“It has been an intriguing horticultural exercise,” says Fiona, “because we were working with a formerly used site, and were never quite sure what we were going to get when we started planting.” She describes the challenge of planting acid-loving fynbos in areas that often consisted of concrete and lime, which meant that a tremendous amount of additional feeding was necessary.
He sometimes gets overzealous
Wayne Tinline, the estate manager, describes how they plant, and Dylan responds to the planting. “Dylan’s a perfectionist. Once we build something, he’ll look at it and if he’s not happy he’ll rework it. And he’s very impatient. It must happen immediately.”
Dylan admits that the evolution of the botanical garden was a very different timeline to what he is used to. “Paintings and sculptures I can create in days, weeks or, at most, months.”
Fiona says they encourage Dylan to clip the hedges in the formal part of the garden himself. “That produces quick results. Wayne and his team give him roughly pruned ‘sausages’ of pambati,(Anastrabe integerrima) that he can tame, shape and control into appropriate forms, such as the curvaceous, billowy hedges you’ll see around the shamanic female figure on the main lawn.”
And it appears that clipping at weekends when no one else is around, is one of Dylan’s favourite pastimes. “He sometimes gets overzealous,” says Wayne with a smile. “I’ll come in on Monday and immediately see that he’s been in the garden.”
The trees and rocks Dylan positions himself, and each bend and contour of the path network, as well as the visual backdrop, is very carefully considered. From the studio pond, one of the lowest points in the garden, we study Male Trans-Figure I, a massive, bent-over figure on a hillock sculpted from earth removed during the reshaping of the lake. The hill was then planted with ericas, buchus, pelargoniums and silky puffs.
“The tormented poses of the sculptures express the vital internal battle between wildness and tameness,” Dylan explains. He is fascinated by these conflicting themes and the Jungian notion of ‘the wilderness within’. “In our modern life we humans have tamed the wilderness, taken out the dangers, made the world a safe space in which to live and grow,” he says.
“The shadow is environmental destruction and psychological alienation. We have so rapidly separated ourselves from the natural world that we are struggling to understand it and what we’re moving towards.
Nature is a key part of his creative process
Getting out into nature is a key part of his creative process. On every working day he moves between nature reserves, where he surfs or hikes, and his working studio. Weather-sculpted rock formations and natural galleries around his workplace, his home and at the back of the sculpture garden have a strong influence on his work.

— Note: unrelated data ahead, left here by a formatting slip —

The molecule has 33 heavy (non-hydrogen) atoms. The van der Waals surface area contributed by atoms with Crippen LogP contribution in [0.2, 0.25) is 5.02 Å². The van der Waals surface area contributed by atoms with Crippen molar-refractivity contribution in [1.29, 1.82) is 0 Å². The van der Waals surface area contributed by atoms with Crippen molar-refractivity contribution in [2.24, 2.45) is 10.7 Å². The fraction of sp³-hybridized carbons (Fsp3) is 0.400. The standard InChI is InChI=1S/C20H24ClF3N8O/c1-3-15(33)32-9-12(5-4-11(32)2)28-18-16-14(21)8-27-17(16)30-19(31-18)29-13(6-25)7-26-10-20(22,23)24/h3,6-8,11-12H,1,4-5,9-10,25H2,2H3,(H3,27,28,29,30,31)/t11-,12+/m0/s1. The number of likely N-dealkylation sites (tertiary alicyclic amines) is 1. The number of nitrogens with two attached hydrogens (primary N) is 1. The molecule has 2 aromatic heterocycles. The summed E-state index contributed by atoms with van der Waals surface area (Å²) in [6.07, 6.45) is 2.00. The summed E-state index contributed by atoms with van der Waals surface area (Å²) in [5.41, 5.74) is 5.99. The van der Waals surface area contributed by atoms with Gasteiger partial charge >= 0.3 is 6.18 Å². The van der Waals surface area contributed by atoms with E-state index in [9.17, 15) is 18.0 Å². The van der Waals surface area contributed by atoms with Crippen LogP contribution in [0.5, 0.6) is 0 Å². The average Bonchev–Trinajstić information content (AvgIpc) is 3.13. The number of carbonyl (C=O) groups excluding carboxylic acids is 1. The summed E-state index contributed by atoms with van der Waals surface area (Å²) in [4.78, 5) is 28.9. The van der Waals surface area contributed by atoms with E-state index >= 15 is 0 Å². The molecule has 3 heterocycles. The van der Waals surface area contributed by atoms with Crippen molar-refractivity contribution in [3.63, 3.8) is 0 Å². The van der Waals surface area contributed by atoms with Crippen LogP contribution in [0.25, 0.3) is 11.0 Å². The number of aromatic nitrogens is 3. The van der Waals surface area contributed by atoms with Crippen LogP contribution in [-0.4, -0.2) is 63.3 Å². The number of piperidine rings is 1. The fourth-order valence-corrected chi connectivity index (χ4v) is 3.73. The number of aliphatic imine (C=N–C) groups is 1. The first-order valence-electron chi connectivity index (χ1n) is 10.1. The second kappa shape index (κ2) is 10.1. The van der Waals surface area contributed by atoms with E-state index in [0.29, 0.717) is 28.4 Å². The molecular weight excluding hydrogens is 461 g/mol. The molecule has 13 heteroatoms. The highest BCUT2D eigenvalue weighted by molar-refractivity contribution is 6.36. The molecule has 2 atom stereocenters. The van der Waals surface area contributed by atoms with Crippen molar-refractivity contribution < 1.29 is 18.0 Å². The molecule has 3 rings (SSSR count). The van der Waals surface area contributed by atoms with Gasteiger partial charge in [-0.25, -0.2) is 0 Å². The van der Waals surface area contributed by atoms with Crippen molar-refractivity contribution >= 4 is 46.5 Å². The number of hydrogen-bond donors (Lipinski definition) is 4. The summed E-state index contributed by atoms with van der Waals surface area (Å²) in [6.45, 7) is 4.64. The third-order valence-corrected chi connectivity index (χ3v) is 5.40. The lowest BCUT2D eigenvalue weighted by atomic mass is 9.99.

As we wander through the different parts of the garden with Dylan, we begin to understand his journey towards self-acceptance and non-judgement. Each animal represents a different energy and phase of his life. There are his famous cats, including his totem animal, the powerful leopard, that were the focus of much of his early career. There are birds, symbols of freedom as he subconsciously sought refuge from an emotionally inhibiting upbringing, and a range of African animals.
We see buffalo surrounded by orange pincushions (Leucospermum cordifolium) on the eastern side of the lake and, in the natural wetland, baboons and samango monkeys. Most surprising for visitors is to round a bend and encounter a white rhino in the reeds.
Dylan spends a great deal of the tour talking about his fragmented torsos, some of which are massive and twisted, and interpreting his male and female shamanic figures. Removing, poorly defining or covering the head of his subject with a mask draws focus to the work, he explains. “The ritualistic, animal-skull masks both conceal and reveal a wild self while hinting at the psychological death awaiting us if we can’t find ways to express our wild, intuitive, authentic nature.”
Our final stop is at a field of sculptural sketches mounted on poles, some of them erotic. Dylan is animated and intense about his current project, a further exploration of the untamed in his psyche. “The installation explores the agony and ecstasy of the human journey,” he explains. Suddenly a small white dog arrives, demanding Dylan’s attention. We laugh.
“Charlie has an uncanny knack of interrupting me when I get too serious,” he says with a smile.
Time to smell the flowers
As we walk quietly back to the studio, I notice birds and exquisite clusters of purple flowers. The tour has been fascinating but overwhelming. I’ve been too absorbed by Dylan and his masterpieces to really take in the flora and fauna of the garden.
Over coffee we study the map and then go exploring, slowly following the self-guided route suggested. It’s time to smell the flowers.